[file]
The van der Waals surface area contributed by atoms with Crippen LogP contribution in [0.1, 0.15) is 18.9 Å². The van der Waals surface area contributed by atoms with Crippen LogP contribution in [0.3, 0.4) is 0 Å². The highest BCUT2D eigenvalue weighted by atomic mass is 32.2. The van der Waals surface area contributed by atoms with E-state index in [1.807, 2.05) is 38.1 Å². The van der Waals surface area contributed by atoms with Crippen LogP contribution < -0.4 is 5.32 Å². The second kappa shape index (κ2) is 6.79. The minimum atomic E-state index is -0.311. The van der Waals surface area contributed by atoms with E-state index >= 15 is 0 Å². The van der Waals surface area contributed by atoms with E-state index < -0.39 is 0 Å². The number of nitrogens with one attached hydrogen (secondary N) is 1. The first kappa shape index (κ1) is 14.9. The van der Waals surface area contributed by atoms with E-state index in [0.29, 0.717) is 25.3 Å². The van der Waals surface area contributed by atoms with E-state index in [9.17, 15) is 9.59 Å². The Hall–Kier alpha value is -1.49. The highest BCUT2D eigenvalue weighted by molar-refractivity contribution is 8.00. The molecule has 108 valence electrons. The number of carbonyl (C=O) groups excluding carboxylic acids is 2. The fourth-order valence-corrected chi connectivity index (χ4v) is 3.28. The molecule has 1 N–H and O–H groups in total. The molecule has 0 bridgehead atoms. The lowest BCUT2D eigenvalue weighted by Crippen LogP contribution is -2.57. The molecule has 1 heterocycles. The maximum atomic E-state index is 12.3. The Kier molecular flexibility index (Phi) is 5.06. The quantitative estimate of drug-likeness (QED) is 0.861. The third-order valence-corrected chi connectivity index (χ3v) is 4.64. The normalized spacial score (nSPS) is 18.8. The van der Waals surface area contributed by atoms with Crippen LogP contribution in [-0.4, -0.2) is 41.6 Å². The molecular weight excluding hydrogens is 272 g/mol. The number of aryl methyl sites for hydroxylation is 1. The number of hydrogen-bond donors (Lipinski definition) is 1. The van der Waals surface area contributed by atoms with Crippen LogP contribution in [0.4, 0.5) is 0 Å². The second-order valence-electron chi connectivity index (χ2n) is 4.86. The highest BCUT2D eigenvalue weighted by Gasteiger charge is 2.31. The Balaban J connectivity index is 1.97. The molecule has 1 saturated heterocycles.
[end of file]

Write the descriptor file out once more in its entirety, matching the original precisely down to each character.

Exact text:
The van der Waals surface area contributed by atoms with Crippen LogP contribution in [0.1, 0.15) is 18.9 Å². The van der Waals surface area contributed by atoms with Crippen LogP contribution in [0.3, 0.4) is 0 Å². The highest BCUT2D eigenvalue weighted by atomic mass is 32.2. The van der Waals surface area contributed by atoms with E-state index in [1.807, 2.05) is 38.1 Å². The van der Waals surface area contributed by atoms with Crippen LogP contribution < -0.4 is 5.32 Å². The second kappa shape index (κ2) is 6.79. The minimum atomic E-state index is -0.311. The van der Waals surface area contributed by atoms with E-state index >= 15 is 0 Å². The van der Waals surface area contributed by atoms with E-state index < -0.39 is 0 Å². The number of nitrogens with one attached hydrogen (secondary N) is 1. The first kappa shape index (κ1) is 14.9. The van der Waals surface area contributed by atoms with E-state index in [0.29, 0.717) is 25.3 Å². The van der Waals surface area contributed by atoms with E-state index in [9.17, 15) is 9.59 Å². The Hall–Kier alpha value is -1.49. The highest BCUT2D eigenvalue weighted by molar-refractivity contribution is 8.00. The molecule has 108 valence electrons. The number of carbonyl (C=O) groups excluding carboxylic acids is 2. The fourth-order valence-corrected chi connectivity index (χ4v) is 3.28. The molecule has 1 N–H and O–H groups in total. The molecule has 0 bridgehead atoms. The lowest BCUT2D eigenvalue weighted by Crippen LogP contribution is -2.57. The molecule has 1 heterocycles. The maximum atomic E-state index is 12.3. The Kier molecular flexibility index (Phi) is 5.06. The quantitative estimate of drug-likeness (QED) is 0.861. The third-order valence-corrected chi connectivity index (χ3v) is 4.64. The normalized spacial score (nSPS) is 18.8. The van der Waals surface area contributed by atoms with Crippen LogP contribution in [-0.4, -0.2) is 41.6 Å². The molecular weight excluding hydrogens is 272 g/mol. The number of aryl methyl sites for hydroxylation is 1. The number of hydrogen-bond donors (Lipinski definition) is 1. The van der Waals surface area contributed by atoms with Crippen LogP contribution in [0.4, 0.5) is 0 Å². The second-order valence-electron chi connectivity index (χ2n) is 4.86. The highest BCUT2D eigenvalue weighted by Gasteiger charge is 2.31. The Balaban J connectivity index is 1.97. The molecule has 1 saturated heterocycles.